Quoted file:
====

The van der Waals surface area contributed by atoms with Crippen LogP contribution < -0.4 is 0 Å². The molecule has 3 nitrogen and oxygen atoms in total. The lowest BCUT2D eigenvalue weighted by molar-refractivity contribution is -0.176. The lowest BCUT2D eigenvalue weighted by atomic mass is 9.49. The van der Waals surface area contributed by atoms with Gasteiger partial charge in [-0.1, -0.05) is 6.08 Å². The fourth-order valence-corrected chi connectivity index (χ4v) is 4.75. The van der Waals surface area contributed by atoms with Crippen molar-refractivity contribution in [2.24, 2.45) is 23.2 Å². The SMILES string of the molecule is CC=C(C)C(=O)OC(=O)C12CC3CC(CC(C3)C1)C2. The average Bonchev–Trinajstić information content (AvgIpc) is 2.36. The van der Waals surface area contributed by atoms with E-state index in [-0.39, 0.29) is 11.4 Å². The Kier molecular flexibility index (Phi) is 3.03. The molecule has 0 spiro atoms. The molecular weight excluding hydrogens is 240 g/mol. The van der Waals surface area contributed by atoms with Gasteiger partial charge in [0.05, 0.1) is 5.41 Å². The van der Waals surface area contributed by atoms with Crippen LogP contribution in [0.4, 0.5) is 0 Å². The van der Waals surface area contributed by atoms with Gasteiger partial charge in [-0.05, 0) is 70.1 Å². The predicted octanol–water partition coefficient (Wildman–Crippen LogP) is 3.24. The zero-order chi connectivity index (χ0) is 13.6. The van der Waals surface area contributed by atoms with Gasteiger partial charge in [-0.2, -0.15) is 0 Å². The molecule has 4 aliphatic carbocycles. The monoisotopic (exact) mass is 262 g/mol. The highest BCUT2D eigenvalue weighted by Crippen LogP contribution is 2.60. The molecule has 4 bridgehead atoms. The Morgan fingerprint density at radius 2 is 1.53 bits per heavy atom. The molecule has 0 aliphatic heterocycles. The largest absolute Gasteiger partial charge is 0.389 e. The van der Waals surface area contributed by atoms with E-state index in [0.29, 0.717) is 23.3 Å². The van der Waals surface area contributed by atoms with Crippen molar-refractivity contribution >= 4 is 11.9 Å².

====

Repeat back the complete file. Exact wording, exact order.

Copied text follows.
The van der Waals surface area contributed by atoms with Crippen LogP contribution < -0.4 is 0 Å². The molecule has 3 nitrogen and oxygen atoms in total. The lowest BCUT2D eigenvalue weighted by molar-refractivity contribution is -0.176. The lowest BCUT2D eigenvalue weighted by atomic mass is 9.49. The van der Waals surface area contributed by atoms with Gasteiger partial charge in [-0.1, -0.05) is 6.08 Å². The fourth-order valence-corrected chi connectivity index (χ4v) is 4.75. The van der Waals surface area contributed by atoms with Crippen molar-refractivity contribution in [2.24, 2.45) is 23.2 Å². The SMILES string of the molecule is CC=C(C)C(=O)OC(=O)C12CC3CC(CC(C3)C1)C2. The average Bonchev–Trinajstić information content (AvgIpc) is 2.36. The van der Waals surface area contributed by atoms with E-state index in [-0.39, 0.29) is 11.4 Å². The Kier molecular flexibility index (Phi) is 3.03. The molecule has 0 spiro atoms. The molecular weight excluding hydrogens is 240 g/mol. The van der Waals surface area contributed by atoms with Gasteiger partial charge in [0.05, 0.1) is 5.41 Å². The van der Waals surface area contributed by atoms with Crippen LogP contribution in [0.4, 0.5) is 0 Å². The van der Waals surface area contributed by atoms with Gasteiger partial charge in [-0.05, 0) is 70.1 Å². The predicted octanol–water partition coefficient (Wildman–Crippen LogP) is 3.24. The zero-order chi connectivity index (χ0) is 13.6. The van der Waals surface area contributed by atoms with Gasteiger partial charge in [-0.2, -0.15) is 0 Å². The molecule has 4 aliphatic carbocycles. The monoisotopic (exact) mass is 262 g/mol. The highest BCUT2D eigenvalue weighted by Crippen LogP contribution is 2.60. The molecule has 4 bridgehead atoms. The Morgan fingerprint density at radius 2 is 1.53 bits per heavy atom. The molecule has 0 aliphatic heterocycles. The largest absolute Gasteiger partial charge is 0.389 e. The van der Waals surface area contributed by atoms with E-state index in [0.29, 0.717) is 23.3 Å². The van der Waals surface area contributed by atoms with Crippen molar-refractivity contribution >= 4 is 11.9 Å².